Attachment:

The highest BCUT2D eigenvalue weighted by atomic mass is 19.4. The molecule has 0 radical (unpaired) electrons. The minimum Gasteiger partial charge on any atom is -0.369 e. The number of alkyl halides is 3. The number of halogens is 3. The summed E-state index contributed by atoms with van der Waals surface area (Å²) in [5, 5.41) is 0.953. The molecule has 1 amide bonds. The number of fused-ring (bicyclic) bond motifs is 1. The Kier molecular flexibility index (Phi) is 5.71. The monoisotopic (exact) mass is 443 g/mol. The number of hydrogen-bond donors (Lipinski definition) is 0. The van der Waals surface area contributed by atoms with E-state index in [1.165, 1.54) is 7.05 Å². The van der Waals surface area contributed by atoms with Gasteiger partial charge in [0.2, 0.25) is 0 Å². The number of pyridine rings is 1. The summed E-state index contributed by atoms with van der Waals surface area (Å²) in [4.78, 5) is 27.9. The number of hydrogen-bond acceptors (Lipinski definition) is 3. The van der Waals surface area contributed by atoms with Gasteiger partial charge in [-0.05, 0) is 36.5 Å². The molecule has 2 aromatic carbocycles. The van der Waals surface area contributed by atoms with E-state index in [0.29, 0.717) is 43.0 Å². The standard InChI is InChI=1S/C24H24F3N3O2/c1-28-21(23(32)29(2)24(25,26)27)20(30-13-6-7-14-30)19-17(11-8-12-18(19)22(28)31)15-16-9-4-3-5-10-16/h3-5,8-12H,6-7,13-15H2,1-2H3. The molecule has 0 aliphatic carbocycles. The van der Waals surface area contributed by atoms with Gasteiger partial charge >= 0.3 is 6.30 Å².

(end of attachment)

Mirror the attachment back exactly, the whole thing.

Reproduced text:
The highest BCUT2D eigenvalue weighted by atomic mass is 19.4. The molecule has 0 radical (unpaired) electrons. The minimum Gasteiger partial charge on any atom is -0.369 e. The number of alkyl halides is 3. The number of halogens is 3. The summed E-state index contributed by atoms with van der Waals surface area (Å²) in [5, 5.41) is 0.953. The molecule has 1 amide bonds. The number of fused-ring (bicyclic) bond motifs is 1. The Kier molecular flexibility index (Phi) is 5.71. The monoisotopic (exact) mass is 443 g/mol. The number of hydrogen-bond donors (Lipinski definition) is 0. The van der Waals surface area contributed by atoms with E-state index in [1.165, 1.54) is 7.05 Å². The van der Waals surface area contributed by atoms with Gasteiger partial charge in [0.2, 0.25) is 0 Å². The number of pyridine rings is 1. The summed E-state index contributed by atoms with van der Waals surface area (Å²) in [4.78, 5) is 27.9. The number of hydrogen-bond acceptors (Lipinski definition) is 3. The van der Waals surface area contributed by atoms with Gasteiger partial charge in [-0.05, 0) is 36.5 Å². The molecule has 2 aromatic carbocycles. The van der Waals surface area contributed by atoms with E-state index in [0.29, 0.717) is 43.0 Å². The standard InChI is InChI=1S/C24H24F3N3O2/c1-28-21(23(32)29(2)24(25,26)27)20(30-13-6-7-14-30)19-17(11-8-12-18(19)22(28)31)15-16-9-4-3-5-10-16/h3-5,8-12H,6-7,13-15H2,1-2H3. The molecule has 0 aliphatic carbocycles. The van der Waals surface area contributed by atoms with Gasteiger partial charge >= 0.3 is 6.30 Å².